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Charlotte Bronte's Jane Eyre is not anti-Christian; it is anti-hypocrisy. As the character Jane Eyre observes, it is not the Bible or the teachings of the New Testament that are deleterious to humanity, but rather the manner in which the Bible is perverted by autocratic figures for the purpose of advancing their own agendas. No better example of this exists in Jane Eyre than the figure of Mr. Brocklehurst, master of Lowood, the Christian-oriented school for orphaned and troubled girls to which young Jane is sent. Early in the novel, Jane observes, "I saw myself transformed under Mr. Brocklehurst's eye into an artful, noxious child, and what could I do to remedy the injury?" Mr. Brocklehurst is a Bible-quoting and referencing task-master who oversees an abusive system in which the pupils are deprived of freedom and both the emotional and literal sustenance needed to mature as happy, healthy adults.
An early illustration of the degree to which Bronte indicts the perversion of religion is Jane's introduction to her new world at Lowood. In this scene, Mr. Brocklehurst discusses with Jane's equally abusive aunt, Mrs. Reed, the attributes of life at Lowood. During the exchange between Brocklehurst and Mrs. Reed, the former comments on the goals of the institution and the role of Christianity:
Humility is a Christian grace, and one peculiarly appropriate to the pupils of Lowood.... I have studied how best to mortify in them the worldly sentiment of pride, and only the other day I had pleasing proof of my success.
Brocklehurst then proceeds to relate his daughter's observations of Lowood, commenting on how "quiet and plain" all the pupils look, and how the students "looked at my dress and mama's, as if they had never seen a silk dress before." Brocklehurst is a classic example of a figure in a position of authority using religious orthodoxy to justify the austerity of his tactics. That he himself has grown wealthy by virtue of his mastery of manipulation is the ultimate manifestation of the abuse of God Bronte and others disdained.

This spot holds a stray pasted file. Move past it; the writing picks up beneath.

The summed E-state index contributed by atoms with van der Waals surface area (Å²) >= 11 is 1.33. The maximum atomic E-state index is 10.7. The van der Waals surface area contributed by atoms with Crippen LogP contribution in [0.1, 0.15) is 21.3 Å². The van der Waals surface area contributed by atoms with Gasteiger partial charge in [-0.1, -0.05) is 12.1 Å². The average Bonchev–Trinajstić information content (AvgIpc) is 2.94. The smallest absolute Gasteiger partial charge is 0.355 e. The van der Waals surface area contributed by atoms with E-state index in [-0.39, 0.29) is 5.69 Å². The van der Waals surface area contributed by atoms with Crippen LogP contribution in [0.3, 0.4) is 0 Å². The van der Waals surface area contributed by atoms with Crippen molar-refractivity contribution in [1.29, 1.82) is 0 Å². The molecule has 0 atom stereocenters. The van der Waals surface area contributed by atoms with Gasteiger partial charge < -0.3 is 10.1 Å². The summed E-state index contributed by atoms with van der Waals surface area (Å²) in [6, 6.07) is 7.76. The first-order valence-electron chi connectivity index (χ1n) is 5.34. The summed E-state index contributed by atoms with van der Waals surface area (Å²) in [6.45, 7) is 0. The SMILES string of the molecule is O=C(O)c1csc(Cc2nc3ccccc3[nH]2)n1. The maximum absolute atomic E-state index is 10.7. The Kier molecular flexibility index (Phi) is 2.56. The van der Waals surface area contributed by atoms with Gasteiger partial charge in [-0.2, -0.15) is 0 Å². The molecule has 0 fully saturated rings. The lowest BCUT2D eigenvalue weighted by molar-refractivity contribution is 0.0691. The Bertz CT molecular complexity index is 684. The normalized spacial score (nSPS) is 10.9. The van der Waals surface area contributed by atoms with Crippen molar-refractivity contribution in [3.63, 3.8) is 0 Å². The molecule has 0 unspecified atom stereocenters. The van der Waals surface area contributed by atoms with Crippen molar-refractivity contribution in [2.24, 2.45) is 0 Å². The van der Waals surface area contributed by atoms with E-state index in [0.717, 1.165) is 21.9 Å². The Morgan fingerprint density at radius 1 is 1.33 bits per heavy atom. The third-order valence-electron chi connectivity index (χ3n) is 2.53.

If Jane Eyre serves as an indictment of those who abuse religion, however, it is also cognizant of the benevolence inherent in more humane interpretations of scripture. The character of Miss Temple—note the name: "Temple"—is the antithesis of Mr. Brocklehurst. It is in Chapter VI that the dichotomy between theory and practice is made particularly clear, and it is the troubled soul of Helen who helps to illuminate the contradictions inherent in the teachings to which she and the others have been ritually subjected, at one moment commenting that "Heathens and savage tribes hold that doctrine, but Christians and civilized nations disown it," while also imploring Jane to "Read the New Testament and observe what Christ says, and how He acts."
It is clear that Bronte understood the distinction between the word of the Bible and the abusive natures of those who purport to act in God's name.
I do not agree with Rigby's assertion that Jane Eyre is an "anti-Christian" composition. I would say that it is rather an anti-church composition. Bronte is disgusted with Christians who do reflect true Christian values. For example, Brocklehurst, who runs the Lowood institute is hypocritical: he claims generosity but is really parsimonious, perverting words of the Bible for his own purposes. St. John Rivers claims spirituality, and wants to be a missionary but he is very cold and one wonders if he wants to be a missionary to help people and bring them God's Word, or if he wants to go for his own self image and the pride that can be associated with martyrdom.
Helen Burns, however, does show true Christian virtue and is a complete contrast to most of the other characters. She is loving, patient, longsuffering, and kind. She embodies the biblical "fruits of the spirit" found in Galations 5:22-23. She is a true Christian in Bronte's eyes. Even Rochester, who is a sinner wanting to involve her in a bigamous marriage, shows more Christian virtue than many other characters. He is kind, longsuffering, and moved by character rather than riches. At the end of the novel, he "thanks God" for Jane's return and I think a Christian metaphor can be seen in that he who was made blind, was able to once again see.
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